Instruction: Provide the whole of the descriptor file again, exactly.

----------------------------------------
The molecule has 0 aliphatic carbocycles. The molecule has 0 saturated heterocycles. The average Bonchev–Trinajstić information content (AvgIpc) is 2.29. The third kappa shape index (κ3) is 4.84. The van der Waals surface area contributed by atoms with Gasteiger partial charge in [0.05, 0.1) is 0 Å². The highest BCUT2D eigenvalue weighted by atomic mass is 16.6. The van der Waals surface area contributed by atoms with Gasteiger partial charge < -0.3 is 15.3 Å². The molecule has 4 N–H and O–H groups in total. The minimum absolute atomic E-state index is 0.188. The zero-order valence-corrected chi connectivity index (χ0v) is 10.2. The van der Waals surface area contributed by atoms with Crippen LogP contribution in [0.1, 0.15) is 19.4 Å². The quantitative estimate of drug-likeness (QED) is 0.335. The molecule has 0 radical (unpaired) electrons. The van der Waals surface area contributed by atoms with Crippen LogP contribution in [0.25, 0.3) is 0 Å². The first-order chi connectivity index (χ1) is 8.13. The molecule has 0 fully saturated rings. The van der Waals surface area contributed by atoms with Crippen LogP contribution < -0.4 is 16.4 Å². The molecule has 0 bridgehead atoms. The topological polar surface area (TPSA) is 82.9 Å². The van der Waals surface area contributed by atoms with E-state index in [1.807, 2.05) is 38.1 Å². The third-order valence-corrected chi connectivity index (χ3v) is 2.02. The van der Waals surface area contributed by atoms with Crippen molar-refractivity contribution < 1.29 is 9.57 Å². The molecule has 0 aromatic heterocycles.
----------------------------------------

The molecule has 0 aliphatic carbocycles. The molecule has 0 saturated heterocycles. The average Bonchev–Trinajstić information content (AvgIpc) is 2.29. The third kappa shape index (κ3) is 4.84. The van der Waals surface area contributed by atoms with Gasteiger partial charge in [0.05, 0.1) is 0 Å². The highest BCUT2D eigenvalue weighted by atomic mass is 16.6. The van der Waals surface area contributed by atoms with Gasteiger partial charge < -0.3 is 15.3 Å². The molecule has 4 N–H and O–H groups in total. The minimum absolute atomic E-state index is 0.188. The zero-order valence-corrected chi connectivity index (χ0v) is 10.2. The van der Waals surface area contributed by atoms with Crippen LogP contribution in [0.1, 0.15) is 19.4 Å². The quantitative estimate of drug-likeness (QED) is 0.335. The molecule has 0 radical (unpaired) electrons. The van der Waals surface area contributed by atoms with Crippen LogP contribution in [0.25, 0.3) is 0 Å². The first-order chi connectivity index (χ1) is 8.13. The molecule has 0 fully saturated rings. The van der Waals surface area contributed by atoms with Crippen LogP contribution < -0.4 is 16.4 Å². The molecule has 0 bridgehead atoms. The topological polar surface area (TPSA) is 82.9 Å². The van der Waals surface area contributed by atoms with E-state index in [1.807, 2.05) is 38.1 Å². The third-order valence-corrected chi connectivity index (χ3v) is 2.02. The van der Waals surface area contributed by atoms with Crippen molar-refractivity contribution < 1.29 is 9.57 Å². The molecule has 0 aromatic heterocycles.